With 22 nuclear reactors, India has the seventh-largest nuclear production fleet in the world, according to numbers from the International Atomic Energy Agency.

India’s total net electrical capacity of 6,255 MW trails behind China’s 42,800 MW. But as the rules for foreign firms operating nuclear facilities in India ease, the country’s largely indigenous nuclear program is starting to open up. That could change the nuclear landscape in the South Asian country.

With a shortage of fossil fuels, India is pursuing nuclear investments as an alternative to add to the country’s energy mix to power the country’s development.

Rapid development of nuclear capabilities comes after years of exclusion from trade in nuclear materials and technology, which was a result of the country’s non-signatory status to a 1970 treaty on nuclear non-proliferation. A civil liability law — which allows for unlimited legal recourse to nuclear operators up to 80 years following any nuclear accident — has further hampered international investment and cooperation.

It was only after a 2005 agreement between the U.S. and India on nuclear energy cooperation that the U.K., France and Canada took a similar approach. Bilateral cooperation in nuclear development was one of the highlights of a meeting between French President Emmanuel Macron and Indian Prime Minister Narendra Modi in March.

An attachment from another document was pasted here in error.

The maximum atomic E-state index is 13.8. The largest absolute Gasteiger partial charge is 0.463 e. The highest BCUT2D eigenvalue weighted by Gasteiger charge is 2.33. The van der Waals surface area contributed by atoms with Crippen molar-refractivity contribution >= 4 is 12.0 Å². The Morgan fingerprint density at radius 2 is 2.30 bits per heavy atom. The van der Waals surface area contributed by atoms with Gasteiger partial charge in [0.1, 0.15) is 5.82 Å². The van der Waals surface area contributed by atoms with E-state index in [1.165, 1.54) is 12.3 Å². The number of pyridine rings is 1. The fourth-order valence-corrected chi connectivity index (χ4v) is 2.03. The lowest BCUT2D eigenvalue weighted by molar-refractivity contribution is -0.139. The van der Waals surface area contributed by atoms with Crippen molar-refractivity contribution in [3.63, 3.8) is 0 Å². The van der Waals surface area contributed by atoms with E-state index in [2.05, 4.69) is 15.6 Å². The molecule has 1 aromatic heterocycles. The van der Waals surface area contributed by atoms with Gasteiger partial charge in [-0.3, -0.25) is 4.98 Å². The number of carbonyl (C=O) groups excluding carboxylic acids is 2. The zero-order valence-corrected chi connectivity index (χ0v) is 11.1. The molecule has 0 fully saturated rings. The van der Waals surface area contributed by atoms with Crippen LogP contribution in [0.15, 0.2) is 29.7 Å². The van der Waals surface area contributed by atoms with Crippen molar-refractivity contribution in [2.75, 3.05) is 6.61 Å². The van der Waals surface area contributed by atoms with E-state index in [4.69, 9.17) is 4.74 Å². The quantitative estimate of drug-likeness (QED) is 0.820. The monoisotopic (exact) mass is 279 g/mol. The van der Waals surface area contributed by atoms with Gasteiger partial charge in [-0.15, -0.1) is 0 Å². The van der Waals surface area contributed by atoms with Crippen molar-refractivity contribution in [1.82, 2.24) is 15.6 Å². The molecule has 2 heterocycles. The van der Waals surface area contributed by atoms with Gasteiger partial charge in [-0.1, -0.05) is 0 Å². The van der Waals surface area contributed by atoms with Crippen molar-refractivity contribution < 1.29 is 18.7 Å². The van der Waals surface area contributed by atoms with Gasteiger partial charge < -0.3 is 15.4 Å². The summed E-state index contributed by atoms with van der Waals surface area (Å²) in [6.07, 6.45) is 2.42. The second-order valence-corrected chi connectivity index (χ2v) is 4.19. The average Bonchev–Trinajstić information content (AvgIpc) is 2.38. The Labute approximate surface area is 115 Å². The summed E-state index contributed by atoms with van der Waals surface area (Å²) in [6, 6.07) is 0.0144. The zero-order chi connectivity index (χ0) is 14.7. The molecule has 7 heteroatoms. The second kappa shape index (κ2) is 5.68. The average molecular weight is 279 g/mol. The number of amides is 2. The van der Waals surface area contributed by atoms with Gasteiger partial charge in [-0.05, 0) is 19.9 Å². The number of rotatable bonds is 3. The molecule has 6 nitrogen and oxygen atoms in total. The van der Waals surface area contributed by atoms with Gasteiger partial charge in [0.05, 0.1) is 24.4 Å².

French electricity company Electricite de France (EDF), one of the largest nuclear operators in the world, told CNBC last week that the company was in talks with the Indian government to build six European Pressurized Reactors in India. With a total capacity of 9.6 GW, the joint French-Indian Jaitapur project will be the “the largest nuclear plant in the world,” said Marianne Laigneau, group senior executive vice president at EDF.

Globally, nuclear energy capacity looks set to increase as part of countries continue to ramp up efforts to decarbonize.

“We see a large growth in nuclear energy around the world. In 2018, 2019 we will have more reactors coming online than it has been in the last 30 years,” said the World Nuclear Association’s Rising.

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